Many children with autism have enlarged brains, often caused by an abnormally high density of neurons in the forebrain. Steven McKnight at The University of Texas Southwestern Medical Center and his colleagues hypothesize that defects in the NPAS1 gene, which acts as a brake on the creation of neurons in the developing brain, predispose individuals to autism.
Given that mice with inactivated NPAS1 also have a high density of neurons in their brains, McKnight and colleagues speculate that mutations in NPAS1 lead to autism by allowing neuron production to spiral out of control. The researchers have found mutations in NPAS1 in a small set of individuals with autism, and they propose to build on this finding by sequencing NPAS1 in nearly 3,000 people with the disorder.
Once they identify mutations in NPAS1, the researchers plan to compare the ability of the mutated proteins to form complexes, bind DNA and repress gene expression. They aim to use mice with inactivated NPAS1 to examine the morphology and functioning of neurons in the forebrain, a brain region that mediates the behaviors affected in autism. These studies could lead to experiments in which a handful of the most interesting NPAS1 mutations identified in the clinical samples are recreated in mice, and their impact on neuronal activity and overall behavior is determined.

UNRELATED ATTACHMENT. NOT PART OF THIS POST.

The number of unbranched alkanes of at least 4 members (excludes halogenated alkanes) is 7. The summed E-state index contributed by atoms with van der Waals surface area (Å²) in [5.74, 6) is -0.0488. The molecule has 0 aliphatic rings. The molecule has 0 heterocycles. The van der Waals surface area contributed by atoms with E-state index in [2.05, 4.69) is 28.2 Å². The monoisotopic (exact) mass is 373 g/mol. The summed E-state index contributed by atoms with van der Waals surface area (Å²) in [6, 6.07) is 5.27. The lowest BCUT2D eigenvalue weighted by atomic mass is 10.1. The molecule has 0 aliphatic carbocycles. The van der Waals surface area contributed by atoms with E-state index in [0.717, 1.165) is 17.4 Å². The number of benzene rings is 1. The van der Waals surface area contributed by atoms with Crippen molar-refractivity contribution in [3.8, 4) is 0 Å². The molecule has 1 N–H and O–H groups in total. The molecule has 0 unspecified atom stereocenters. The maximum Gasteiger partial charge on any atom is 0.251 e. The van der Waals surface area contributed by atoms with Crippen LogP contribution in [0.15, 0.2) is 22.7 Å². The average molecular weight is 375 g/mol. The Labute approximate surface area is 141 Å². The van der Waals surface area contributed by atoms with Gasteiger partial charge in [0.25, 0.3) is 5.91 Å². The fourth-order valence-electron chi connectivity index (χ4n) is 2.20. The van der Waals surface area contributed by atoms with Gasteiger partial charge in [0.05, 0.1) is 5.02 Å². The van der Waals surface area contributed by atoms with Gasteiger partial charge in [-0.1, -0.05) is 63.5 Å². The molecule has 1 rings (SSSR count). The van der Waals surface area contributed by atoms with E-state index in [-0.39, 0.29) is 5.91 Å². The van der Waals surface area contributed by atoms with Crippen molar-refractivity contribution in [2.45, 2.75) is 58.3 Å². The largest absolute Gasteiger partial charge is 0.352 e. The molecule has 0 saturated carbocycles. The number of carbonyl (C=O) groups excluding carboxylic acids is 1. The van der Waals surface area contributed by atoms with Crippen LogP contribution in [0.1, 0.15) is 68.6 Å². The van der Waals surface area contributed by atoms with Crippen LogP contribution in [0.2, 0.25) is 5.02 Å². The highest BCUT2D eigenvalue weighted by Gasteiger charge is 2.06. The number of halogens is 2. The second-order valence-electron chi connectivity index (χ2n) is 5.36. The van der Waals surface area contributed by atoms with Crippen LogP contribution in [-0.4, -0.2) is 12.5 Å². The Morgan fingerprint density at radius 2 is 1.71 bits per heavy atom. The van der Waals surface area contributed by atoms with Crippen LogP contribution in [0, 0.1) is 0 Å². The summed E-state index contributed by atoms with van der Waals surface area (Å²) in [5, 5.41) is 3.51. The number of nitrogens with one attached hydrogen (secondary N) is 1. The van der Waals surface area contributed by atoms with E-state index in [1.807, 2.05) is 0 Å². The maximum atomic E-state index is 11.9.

Another intriguing aspect of NPAS1 is that it may also put the brakes on DNA methylation, a process in which methyl groups are added to DNA to inhibit its transcription. Abnormally high levels of methylation byproducts have been found in individuals with autism. Inactivation of NPAS1, combined with higher use of supplements containing folate and vitamin B1 — required for methylation — by pregnant women in recent decades could be a double whammy that explains the rising rates of autism. The researchers are pursuing this lead by studying the effects of the two nutrients on mice with inactivated NPAS1.